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Heather Rattelade

Location: Fayetteville, North Carolina
Phone: 910-488-5050
Fax: 910-339-4373

In 1998, while working at an intellectual property law firm, Heather Rattelade began providing assistance to attorneys assigned to capital cases in North Carolina and Washington, D.C. She was added to North Carolina Capital Defender’s Mitigation Specialist Roster in 2002 and began assisting capital defense teams, conducting intensive investigations into psycho-social history of the accused and assisting defense counsel in developing comprehensive and cohesive trial strategies for using that information to secure life verdicts.

Rattelade continued to assist capital defense teams as a mitigation specialist when she began law school at North Carolina Central University in 2005, but also began providing assistance as a law clerk.  She conducted research on many legal issues, drafted pretrial motions, assisted with all aspects of pretrial investigations, assisted in two capital trials, and assisted in negotiating life-saving pleas.  After her second year of law school, Rattelade interned as a capital habeas law clerk for the Honorable Joseph A. Greenaway, Jr., who was appointed to the United States Court of Appeals for the 3rd Circuit on Feb.12, 2010, but previously served as a jurist on United States District Court for the District of New Jersey.

Rattelade began her career in 2008 as an Associate in the Law Offices of Bruce T. Cunningham, Jr. Rattelade founded her own firm in 2010, to represent the rights of the people.  Her practice focused on fighting for individuals’ civil rights.  She decided to join The Richardson Firm in 2017 because our philosophy is closely aligned with her mission to protect and promote vital constitutional and civil rights that lie at the heart of a free and democratic society.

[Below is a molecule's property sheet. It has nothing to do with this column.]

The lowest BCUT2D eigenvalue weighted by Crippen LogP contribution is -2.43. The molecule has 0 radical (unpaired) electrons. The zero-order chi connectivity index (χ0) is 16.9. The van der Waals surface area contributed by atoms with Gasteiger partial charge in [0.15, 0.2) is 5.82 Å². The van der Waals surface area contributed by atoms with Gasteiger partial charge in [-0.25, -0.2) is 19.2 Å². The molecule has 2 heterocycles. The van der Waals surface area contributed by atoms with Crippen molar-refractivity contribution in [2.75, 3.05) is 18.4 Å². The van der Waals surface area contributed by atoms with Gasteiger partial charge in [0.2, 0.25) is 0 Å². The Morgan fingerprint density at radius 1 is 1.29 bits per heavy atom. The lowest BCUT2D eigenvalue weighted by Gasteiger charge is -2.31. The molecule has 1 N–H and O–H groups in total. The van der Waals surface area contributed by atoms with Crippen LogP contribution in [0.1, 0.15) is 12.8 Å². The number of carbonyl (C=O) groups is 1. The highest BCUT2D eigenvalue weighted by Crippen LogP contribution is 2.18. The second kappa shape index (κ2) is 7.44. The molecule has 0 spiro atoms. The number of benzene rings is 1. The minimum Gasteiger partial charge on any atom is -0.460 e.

Rattelade has taught other lawyers about State post-conviction advocacy at Duke University School of Law and various local criminal defense bars.  She has also lectured law students and legal professionals about post-conviction investigations and flawed forensics at Duke Law School, Campbell Law School and North Carolina Central Law.


Since 2012, Rattelade has dedicated more than 1500 hours of pro bono legal assistance to the N.C. State Conference of the National Association for the Advancement of Colored People, North Carolina Attorneys for Science and Technology, Durham County Chapter of the NAACP, and Mothers of Durham, advocating for fairness in criminal proceedings, racial equality, economic equality, non-violent conflict resolution and social justice.


  • Civil Rights & Constitutional Law
  • Capital Defense
  • Criminal Defense (State and Federal)
  • Criminal Appeals
  • Criminal Post-Conviction
  • White Collar Defense
  • § 2255 Petition for Habeas Relief by federal prisoners
  • § 2254 Petition for Habeas Relief by State prisoners


  • North Carolina, 2008
  • United States Court of Appeals for the Fourth Circuit
  • United States District Court, Eastern District of North Carolina
  • United States District Court, Middle District of North Carolina


Bruce T. Cunningham Jr., Heather L. Rattelade & Amanda Zimmer, Apprendi/Blakely: A Primer for Practitioners, 30 N.C. Cent. L. Rev. 1 (2007)
In Apprendi v. New Jersey and Blakely v. Washington, the United States Supreme Court declared it is the exclusive role of a jury to determine all facts necessary to convict a defendant of a particular crime. The implications of Apprendi/Blakely on North Carolina’s Structured Sentencing Act (SSA), suggesting that the SSA as we know it cannot withstand the full impact of the Supreme Court’s current view of the jury trial right.
Bruce T. Cunningham Jr., Heather L. Rattelade & Amanda Zimmer, Ring v. Arizona and Capital Proceedings: Brave New World or a Reversion to the Old World?, 30 N.C. Cent. L. Rev. 107 (2008).

In Ring v. Arizona, the Court extended Apprendi’s bedrock Sixth Amendment principles to the context of capital punishment. Ring’s extension of the Apprendi principle will revolutionize the way capital cases are tried in North Carolina to the benefit of persons charged with capital crimes. Developments in death penalty jurisprudence, beginning with the Eighth Amendment challenge in Furman and ending with the Sixth Amendment challenge in Ring, establish that Capital Murder or Aggravated First Degree Murder is a crime which is separate from and greater than First Degree Murder or Murder Simpliciter.

In order to understand Ring‘s impact on capital litigation, the case must be viewed not as a foray into the uncharted territory of a constitutional role for juries in sentencing; rather, as a return to the understanding of the jury’s role at the time of the founding fathers, which was simply to determine whether a defendant committed a particular crime or not.


  • North Carolina State Bar, Member, 2008 – Present
  • Durham County Bar, 14th Judicial District, 2011 – Present

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